Solomon’s Key Review

This month Tecmo is bringing another arcade hit, Solomon’s Key, to the Nintendo. This title brings a gaming experience unlike anything else currently on the system. Be prepared for complicated puzzles, hordes of monsters, and an extreme challenge.

You play as Dana, a wizard who is tasked with bringing peace back to the world by unlocking shrines with, you guessed it, ‘Solomon’s Key.’ The game is made up of 49 single-screen rooms, also known as shrines. The goal is simple: locate and grab the key in each shrine, and then make it to the exit to progress to the next level. However, actually pulling this off is more complicated than you might expect. Each room is filled with all kinds of monsters who stand between you and the key, and plenty more guard the exit. One touch from any of these monsters results in a loss of life. To make matters worse, there is a time limit for each room. If you dillydally around and the timer hits zero, poor Dana is done for.

 

 

All hope is not lost, however! As a wizard, Dana has the ability to create blocks and destroy them. That means you are able to build staircases to get to your destination, or build traps to block the monsters by altering their attack path. Dana has no weapon, so proper block management is vital. Luckily you can find hidden items and potions in each room, which will offer assistance. The most important item is the fireball, which have to power to kill your attackers. These are very scarce and thus extremely valuable. A defensive strategy is usually the best course of action, avoiding monsters and trapping them will lead to success. Save those fireballs for emergencies. But, be careful! You could just as easily become trapped or stuck by making or breaking the wrong blocks, trapping you forever in the room! This adds another complication to an already over-the-top difficult game.

 

 

This game will ask a lot from players and will require a lot of puzzle solving, strategy, trial & error, and perhaps just a touch of skill. Younger players may have difficulties formulating a plan, but it’s good exercise for their brains. All of the monsters follow a set path, so studying their patterns is crucial for success. Proper timing is essential while moving and jumping through the level, since a single mistake is rarely forgiven. The game is loaded with secrets and hidden items to locate, as well as bonus rooms to unlock. As grueling as the gameplay is, what really sets it apart from a hard game like Ghosts ‘N Goblins is the lack of a continue system. You can earn extra lives by rescuing ten fairies (and good luck doing that), but you start the game with only 3 lives. When you lose them, it’s game over, and you start completely over from the beginning. That’s an extremely small margin for error to complete all of the stages.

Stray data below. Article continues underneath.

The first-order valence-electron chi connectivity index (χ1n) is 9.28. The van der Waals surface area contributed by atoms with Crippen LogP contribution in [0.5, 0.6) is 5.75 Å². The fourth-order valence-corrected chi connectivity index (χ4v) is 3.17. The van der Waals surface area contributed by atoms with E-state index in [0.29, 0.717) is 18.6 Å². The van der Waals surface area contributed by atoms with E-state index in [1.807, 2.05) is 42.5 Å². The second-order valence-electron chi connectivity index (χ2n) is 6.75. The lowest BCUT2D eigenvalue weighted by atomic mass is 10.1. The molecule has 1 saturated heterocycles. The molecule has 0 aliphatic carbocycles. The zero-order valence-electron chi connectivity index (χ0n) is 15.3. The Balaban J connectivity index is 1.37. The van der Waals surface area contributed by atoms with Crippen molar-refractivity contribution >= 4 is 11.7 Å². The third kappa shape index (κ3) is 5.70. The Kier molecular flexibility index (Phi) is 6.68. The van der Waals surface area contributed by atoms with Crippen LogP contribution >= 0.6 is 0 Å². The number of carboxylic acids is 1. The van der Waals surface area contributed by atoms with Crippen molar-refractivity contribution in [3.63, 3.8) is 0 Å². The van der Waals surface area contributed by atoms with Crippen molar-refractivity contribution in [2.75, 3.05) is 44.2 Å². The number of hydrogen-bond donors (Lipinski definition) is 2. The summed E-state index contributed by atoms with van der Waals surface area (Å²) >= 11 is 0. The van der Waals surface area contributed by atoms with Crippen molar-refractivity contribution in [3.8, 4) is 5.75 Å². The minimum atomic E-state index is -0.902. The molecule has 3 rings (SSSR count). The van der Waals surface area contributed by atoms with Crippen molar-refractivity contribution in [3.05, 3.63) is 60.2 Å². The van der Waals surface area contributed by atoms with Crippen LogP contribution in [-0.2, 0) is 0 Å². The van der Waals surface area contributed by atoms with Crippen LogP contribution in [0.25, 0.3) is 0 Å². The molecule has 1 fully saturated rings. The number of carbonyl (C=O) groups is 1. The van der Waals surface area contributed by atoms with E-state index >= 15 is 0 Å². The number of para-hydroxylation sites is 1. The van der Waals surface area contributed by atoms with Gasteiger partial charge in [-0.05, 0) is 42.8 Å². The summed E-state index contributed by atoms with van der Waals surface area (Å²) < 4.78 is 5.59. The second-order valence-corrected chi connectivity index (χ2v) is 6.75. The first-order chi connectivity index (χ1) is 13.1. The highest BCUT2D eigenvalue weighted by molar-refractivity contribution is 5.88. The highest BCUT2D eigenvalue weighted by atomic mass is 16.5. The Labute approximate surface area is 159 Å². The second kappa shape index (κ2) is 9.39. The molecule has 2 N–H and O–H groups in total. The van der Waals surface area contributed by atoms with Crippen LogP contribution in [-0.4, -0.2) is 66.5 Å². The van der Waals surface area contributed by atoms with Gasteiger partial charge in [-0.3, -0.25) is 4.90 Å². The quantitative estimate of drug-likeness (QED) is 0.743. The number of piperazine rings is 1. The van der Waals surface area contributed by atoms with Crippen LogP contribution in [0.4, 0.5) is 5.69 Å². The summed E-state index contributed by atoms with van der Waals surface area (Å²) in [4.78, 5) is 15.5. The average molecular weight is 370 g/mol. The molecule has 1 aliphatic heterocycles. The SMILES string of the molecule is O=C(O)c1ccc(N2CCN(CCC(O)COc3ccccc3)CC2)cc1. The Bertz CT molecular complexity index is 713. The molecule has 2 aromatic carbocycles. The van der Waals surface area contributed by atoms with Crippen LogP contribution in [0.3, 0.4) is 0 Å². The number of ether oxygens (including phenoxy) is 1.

The audio and visuals in Solomon’s Key leave much to be desired. The graphics and color in this game are mediocre. There are no exciting backgrounds or visuals, however I do like the variety of enemies. All manner of creatures roam these rooms: demons, goblins, dragons, ghosts, you name it. The music is okay for the first few minutes, but becomes extremely repetitive and offers little variety (it speeds up when time is near expiration). If you intend to play this for a long period of time, I’d recommend turning on the radio or putting a record on.

The controls take a little time to get used to. This is another game where the Up direction makes you jump, which can be a bit unwieldy. The B action button creates blocks and the A action button shoots those precious fireballs. When your quest ends at the game over screen you’ll also get a score, which is comprised of your time, progress, and items collected.

 

 

Solomon’s Key is not going to impress with story, sound, or visuals. However, the level design in this game is incredible. Each room offers a new puzzle to solve and the game is loaded with all kinds of secrets to unlock. As difficult as the game is, the levels are all fair and can be conquered. If you enjoy some puzzle solving in your games, rather than straight-up action, you’ll certainly be satisfied purchasing this game. It should certainly take most gamers many hours to make it through to the end. The no continue system is very frustrating, however I did discover a secret (much like Super Mario Bros.) that does allow you to continue at the level you died on. This made the game a lot more enjoyable for me, but I can see purists wanting to play through it naturally.

 

 

 

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